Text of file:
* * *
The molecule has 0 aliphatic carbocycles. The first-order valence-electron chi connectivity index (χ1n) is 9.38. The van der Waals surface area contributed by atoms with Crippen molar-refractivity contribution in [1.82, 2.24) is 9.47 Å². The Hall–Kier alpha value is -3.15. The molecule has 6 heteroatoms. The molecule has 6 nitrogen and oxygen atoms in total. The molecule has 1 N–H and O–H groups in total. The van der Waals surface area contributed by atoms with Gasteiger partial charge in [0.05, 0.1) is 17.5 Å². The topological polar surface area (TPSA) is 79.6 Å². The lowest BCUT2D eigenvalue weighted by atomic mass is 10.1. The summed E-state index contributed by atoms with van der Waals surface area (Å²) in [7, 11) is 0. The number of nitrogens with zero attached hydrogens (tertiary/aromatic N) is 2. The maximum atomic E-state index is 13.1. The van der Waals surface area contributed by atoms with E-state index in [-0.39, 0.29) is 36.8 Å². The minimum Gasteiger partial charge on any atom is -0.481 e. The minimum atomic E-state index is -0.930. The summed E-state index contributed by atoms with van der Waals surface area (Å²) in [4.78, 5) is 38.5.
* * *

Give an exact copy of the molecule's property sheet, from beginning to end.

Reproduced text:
The molecule has 0 aliphatic carbocycles. The first-order valence-electron chi connectivity index (χ1n) is 9.38. The van der Waals surface area contributed by atoms with Crippen molar-refractivity contribution in [1.82, 2.24) is 9.47 Å². The Hall–Kier alpha value is -3.15. The molecule has 6 heteroatoms. The molecule has 6 nitrogen and oxygen atoms in total. The molecule has 1 N–H and O–H groups in total. The van der Waals surface area contributed by atoms with Gasteiger partial charge in [0.05, 0.1) is 17.5 Å². The topological polar surface area (TPSA) is 79.6 Å². The lowest BCUT2D eigenvalue weighted by atomic mass is 10.1. The summed E-state index contributed by atoms with van der Waals surface area (Å²) in [7, 11) is 0. The number of nitrogens with zero attached hydrogens (tertiary/aromatic N) is 2. The maximum atomic E-state index is 13.1. The van der Waals surface area contributed by atoms with E-state index in [-0.39, 0.29) is 36.8 Å². The minimum Gasteiger partial charge on any atom is -0.481 e. The minimum atomic E-state index is -0.930. The summed E-state index contributed by atoms with van der Waals surface area (Å²) in [4.78, 5) is 38.5.